It dances, dips, dives, and dies. It allows pitchers to throw until they are 48 (Hoyt Wilhelm), sends catchers to retirement (John Flaherty), and can turn first basemen into pitchers (Time Wakefield). Now it seems that knuckleball pitchers are few and far between. However, there are still a few young pitchers who have adopted the floater.
Charlie Haeger is a 26 year old righty in the LA Dogers organization. He is now pitching for the AAA Albuquerque Isotopes. He was named to the Pacific Coast League All-Star team for 2009. He probably has the brightest future for any young knuckleballer.
The 25th road draft pick in the 2001 draft has three years of MLB experience. He made his debut in a spot start for the White Sox on May 10, 2006. He has also pitched in the bigs for the Padres in 2008. He is 1-2 with a 6.35 ERA and 24 strikeouts in his MLB career.
Haeger has also been apart of knuckleball history. On July 22, 2007, Haeger came in in relief for starter Jon Garland. The opposing pitcher was fellow knuckleballer Tim Wakefield. This marked the first time in recent history the two knuckle pitchers threw against each other in the same game. Wakefield came out on top, 8-5.
Although at 34 R.A. Dickey is no spring chicken, being a knuckleball pitcher, he could have ten years left in him. Dickey is the least generic knuckleballer, throwing mid 80s with his fastball, and a knuckler in the mid to high 70s. Dickey's major league career is just as strange as his pitching style.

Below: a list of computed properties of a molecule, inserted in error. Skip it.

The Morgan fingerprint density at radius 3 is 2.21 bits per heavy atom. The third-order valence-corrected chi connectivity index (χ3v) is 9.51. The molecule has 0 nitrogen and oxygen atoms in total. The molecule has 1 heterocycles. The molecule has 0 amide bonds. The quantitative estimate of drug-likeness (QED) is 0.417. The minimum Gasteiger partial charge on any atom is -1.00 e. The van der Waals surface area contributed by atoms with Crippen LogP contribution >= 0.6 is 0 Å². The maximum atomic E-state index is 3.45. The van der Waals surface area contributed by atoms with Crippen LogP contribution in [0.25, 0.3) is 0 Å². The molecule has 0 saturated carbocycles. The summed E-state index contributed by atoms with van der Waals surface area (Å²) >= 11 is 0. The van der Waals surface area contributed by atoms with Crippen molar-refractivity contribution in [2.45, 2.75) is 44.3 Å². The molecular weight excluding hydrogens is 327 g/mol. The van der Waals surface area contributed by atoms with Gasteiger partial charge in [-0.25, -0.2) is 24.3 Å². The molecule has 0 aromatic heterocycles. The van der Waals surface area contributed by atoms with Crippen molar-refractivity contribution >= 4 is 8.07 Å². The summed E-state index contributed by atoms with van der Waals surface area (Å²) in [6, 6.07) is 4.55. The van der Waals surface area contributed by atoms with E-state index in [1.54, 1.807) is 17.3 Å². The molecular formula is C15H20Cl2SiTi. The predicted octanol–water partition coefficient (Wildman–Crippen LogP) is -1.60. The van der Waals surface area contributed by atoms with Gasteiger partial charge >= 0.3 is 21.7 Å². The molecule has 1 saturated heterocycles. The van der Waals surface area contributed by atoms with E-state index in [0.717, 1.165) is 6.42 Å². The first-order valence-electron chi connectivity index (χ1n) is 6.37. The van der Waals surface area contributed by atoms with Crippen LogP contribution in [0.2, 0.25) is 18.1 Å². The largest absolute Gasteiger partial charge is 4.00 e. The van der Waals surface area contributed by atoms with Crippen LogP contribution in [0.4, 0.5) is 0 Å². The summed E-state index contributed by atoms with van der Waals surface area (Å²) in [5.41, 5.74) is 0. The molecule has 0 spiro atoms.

Dickey adopted the knuckler in 2006. His first start with the K-ball didn't go as planed. He tied the live-ball record in home runs given up (6), along with fellow knuckleballer Tim Wakefield. He was then sent down to AAA Oklahoma Redhawks.
In 2007 he signed a minor league contract with the Brewers AAA team, the Nashville Sound. He finished the year with a 12-6 record and a 3.80 ERA, and was named the Pacific Coast League Pitcher of the Year.
Dickey next pitched in the bigs for the Mariners on April 14, 2008. On August 17, 2008, he tied another record by throw four wild pitches in an inning. Dickey is now in the Twins organization
Note: When Dickey was first drafted, he was initially offered an $810,000 signing bonus. However it dropped to $75,000 when a team physician found out that he doesn't have the ulnar collateral ligament in his pitching arm. Dickey was quoted as saying, "Doctors look at me and say I shouldn’t be able to turn a doorknob without feeling pain . . . "
The 29 year old Zink, has been in the Red Sox organization his entire career. He was signed as an undrafted free agent in 2002 because of a recomendation by former Red Sox pitcher Luis Tiant. Tiant had coached Zink at the Savanah College of Art and Design.
In 2003, Zink was named the Sarasota Pitcher of the Year, posting a 3.90 ERA through 136 innings of work. Zink would then split time between AA Portland and AAA Pawtucket in 2005-2007.
In 2008, Zink got a chance to pitch in the bigs. On August 12, Zink got a spot start against the Texas Rangers. He allowed eight earned runs on eleven hits in four and two thirds innings and earned a no decision because the Sox would go on to win 19-17. That was Zink's only MLB appearance.
Although Summers is a bit of a long shot, I love his story. He was drafted by the Diamondbacks as a catcher in 2005. After hitting around the Mendoza line at .182 in 2005 and .200 in 2006 for Missoula in Rookie league. In 2007 he converted to a knuckleballer.
Note: In 2007, minorleaguebaseball.com voted Summers as having the best name of all non-big leaguers. He beat out Rowdy Hardy, Henry Henry, and Noochie Varner.